“We make decisions based on what we think we know.” – Simon Sinek
There is a common saying about assumptions: when you assume, you make an ass out of you and me.
Here’s the hard part: we make assumptions all the time.
One of my all-time favorite games is Castlevania: Symphony of the Night. In this game you play as Dracula’s son, Alucard, who enters his father’s castle to stop him from terrorizing humanity. This entry in the Castlevania series was a pivotal point in the franchise, including more RPG elements, exploration, and special powers based progress than previous entries.
I’ve played through this game countless times, so on this playthrough I had some specific goals, in particular I wanted to acquire an overpowered item called the Ring of Varda. This item is only acquired as a rare random drop from killing a specific enemy that is only found in a few places in the game.
As soon as I located the first opportunity to earn the item, I began the process of killing the enemy off, leaving the room, and entering again until I could get the ring.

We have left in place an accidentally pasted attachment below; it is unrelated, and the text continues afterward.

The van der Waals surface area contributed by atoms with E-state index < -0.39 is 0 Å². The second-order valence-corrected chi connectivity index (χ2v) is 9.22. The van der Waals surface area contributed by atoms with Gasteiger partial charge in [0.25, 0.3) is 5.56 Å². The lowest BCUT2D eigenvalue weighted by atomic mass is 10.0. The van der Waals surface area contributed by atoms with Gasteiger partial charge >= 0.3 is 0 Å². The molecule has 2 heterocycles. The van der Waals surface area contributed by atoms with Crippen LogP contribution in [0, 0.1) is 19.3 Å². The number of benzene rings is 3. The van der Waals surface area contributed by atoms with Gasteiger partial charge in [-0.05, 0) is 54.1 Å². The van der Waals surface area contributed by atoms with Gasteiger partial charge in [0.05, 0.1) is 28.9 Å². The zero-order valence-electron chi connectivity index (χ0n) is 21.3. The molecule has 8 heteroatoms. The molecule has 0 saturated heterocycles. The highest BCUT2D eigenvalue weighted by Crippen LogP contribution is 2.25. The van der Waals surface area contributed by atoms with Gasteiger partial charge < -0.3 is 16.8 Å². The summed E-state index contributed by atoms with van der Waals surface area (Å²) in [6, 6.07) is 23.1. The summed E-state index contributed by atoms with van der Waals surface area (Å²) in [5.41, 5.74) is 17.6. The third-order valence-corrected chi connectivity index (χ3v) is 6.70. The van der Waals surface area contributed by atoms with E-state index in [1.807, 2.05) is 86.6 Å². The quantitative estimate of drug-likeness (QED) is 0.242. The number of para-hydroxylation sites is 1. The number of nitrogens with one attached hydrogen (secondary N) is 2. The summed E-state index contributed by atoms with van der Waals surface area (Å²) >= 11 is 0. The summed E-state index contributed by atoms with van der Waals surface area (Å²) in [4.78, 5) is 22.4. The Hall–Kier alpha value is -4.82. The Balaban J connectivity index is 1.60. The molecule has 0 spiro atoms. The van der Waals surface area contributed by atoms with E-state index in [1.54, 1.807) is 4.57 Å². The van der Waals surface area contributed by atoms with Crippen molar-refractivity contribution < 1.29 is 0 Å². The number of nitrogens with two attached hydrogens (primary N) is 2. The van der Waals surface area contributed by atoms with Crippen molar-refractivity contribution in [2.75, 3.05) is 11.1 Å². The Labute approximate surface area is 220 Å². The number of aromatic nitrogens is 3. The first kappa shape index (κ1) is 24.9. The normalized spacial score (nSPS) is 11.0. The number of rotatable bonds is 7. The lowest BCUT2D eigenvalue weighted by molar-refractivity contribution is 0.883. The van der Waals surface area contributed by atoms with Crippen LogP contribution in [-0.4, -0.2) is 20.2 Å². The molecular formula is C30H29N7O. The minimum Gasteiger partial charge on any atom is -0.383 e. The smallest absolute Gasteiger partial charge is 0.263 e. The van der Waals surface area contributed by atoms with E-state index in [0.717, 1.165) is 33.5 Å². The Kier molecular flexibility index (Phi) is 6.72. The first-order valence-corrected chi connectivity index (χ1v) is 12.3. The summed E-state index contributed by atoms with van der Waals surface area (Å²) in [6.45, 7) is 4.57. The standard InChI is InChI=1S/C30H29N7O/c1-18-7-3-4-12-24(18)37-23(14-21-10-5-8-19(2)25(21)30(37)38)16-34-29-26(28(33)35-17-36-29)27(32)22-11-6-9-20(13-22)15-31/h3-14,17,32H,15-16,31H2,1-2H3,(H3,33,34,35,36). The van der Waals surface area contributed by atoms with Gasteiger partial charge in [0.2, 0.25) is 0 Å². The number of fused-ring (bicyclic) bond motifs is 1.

There was only one problem. After 30 minutes of repeating the process, I still had not found a Ring of Varda.
I tried everything I could think of, but like U2, I still hadn’t found what I was looking for.
So I did the only sensible thing: I kept at it for another 90 minutes.
After some online research, I discovered that I needed to finish the game and start over before the item would even show up. Whoops.
My assumption cost me 2 hours of my life with no results.
How Critical Thinking Can Overcome Assumptions
This past weekend I attended the Life Style Design Summit in Ft. Lauderdale Florida, and I had the amazing opportunity to hear Randy Gage speak about the importance of questioning our assumptions. He pointed out that industries like brick and mortar bookstores, taxis, and cell phones were dramatically disrupted by “outsiders” who did not share the same assumptions everyone “in” the industry held.
Here’s the million dollar take away: you need to question everything.
Even the core assumptions that serve as the foundation for your business, dreams, and life.
The key is in the question. During his talk, Randy Gage also said “If you ask the wrong question, the answer is irrelevant.”
I was immediately curious, “How does one begin to ask better questions?”
It may require extreme bravery.
You may look stupid.
Or you may change the world.
What assumptions need questioning in your life?